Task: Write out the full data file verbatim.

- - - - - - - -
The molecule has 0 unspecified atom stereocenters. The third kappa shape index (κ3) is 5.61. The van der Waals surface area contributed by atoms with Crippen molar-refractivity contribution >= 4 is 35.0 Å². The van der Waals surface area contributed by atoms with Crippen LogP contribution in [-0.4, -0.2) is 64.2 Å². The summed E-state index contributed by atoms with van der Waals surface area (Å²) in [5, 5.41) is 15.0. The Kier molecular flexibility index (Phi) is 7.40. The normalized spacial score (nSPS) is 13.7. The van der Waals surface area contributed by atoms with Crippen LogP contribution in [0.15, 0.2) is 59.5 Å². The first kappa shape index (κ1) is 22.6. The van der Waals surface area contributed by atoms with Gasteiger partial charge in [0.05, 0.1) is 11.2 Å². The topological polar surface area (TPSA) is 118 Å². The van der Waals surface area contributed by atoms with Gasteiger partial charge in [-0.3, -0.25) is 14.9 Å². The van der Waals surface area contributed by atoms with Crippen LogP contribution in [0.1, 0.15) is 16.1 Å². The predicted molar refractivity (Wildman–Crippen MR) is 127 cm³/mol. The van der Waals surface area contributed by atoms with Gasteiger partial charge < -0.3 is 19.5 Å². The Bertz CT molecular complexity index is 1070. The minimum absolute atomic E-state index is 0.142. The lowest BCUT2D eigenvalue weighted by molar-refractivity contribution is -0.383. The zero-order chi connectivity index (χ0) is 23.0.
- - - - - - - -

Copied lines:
The molecule has 0 unspecified atom stereocenters. The third kappa shape index (κ3) is 5.61. The van der Waals surface area contributed by atoms with Crippen molar-refractivity contribution >= 4 is 35.0 Å². The van der Waals surface area contributed by atoms with Crippen LogP contribution in [-0.4, -0.2) is 64.2 Å². The summed E-state index contributed by atoms with van der Waals surface area (Å²) in [5, 5.41) is 15.0. The Kier molecular flexibility index (Phi) is 7.40. The normalized spacial score (nSPS) is 13.7. The van der Waals surface area contributed by atoms with Crippen LogP contribution in [0.15, 0.2) is 59.5 Å². The first kappa shape index (κ1) is 22.6. The van der Waals surface area contributed by atoms with Gasteiger partial charge in [0.05, 0.1) is 11.2 Å². The topological polar surface area (TPSA) is 118 Å². The van der Waals surface area contributed by atoms with Gasteiger partial charge in [-0.3, -0.25) is 14.9 Å². The van der Waals surface area contributed by atoms with Crippen LogP contribution in [0.1, 0.15) is 16.1 Å². The predicted molar refractivity (Wildman–Crippen MR) is 127 cm³/mol. The van der Waals surface area contributed by atoms with Gasteiger partial charge < -0.3 is 19.5 Å². The Bertz CT molecular complexity index is 1070. The minimum absolute atomic E-state index is 0.142. The lowest BCUT2D eigenvalue weighted by molar-refractivity contribution is -0.383. The zero-order chi connectivity index (χ0) is 23.0.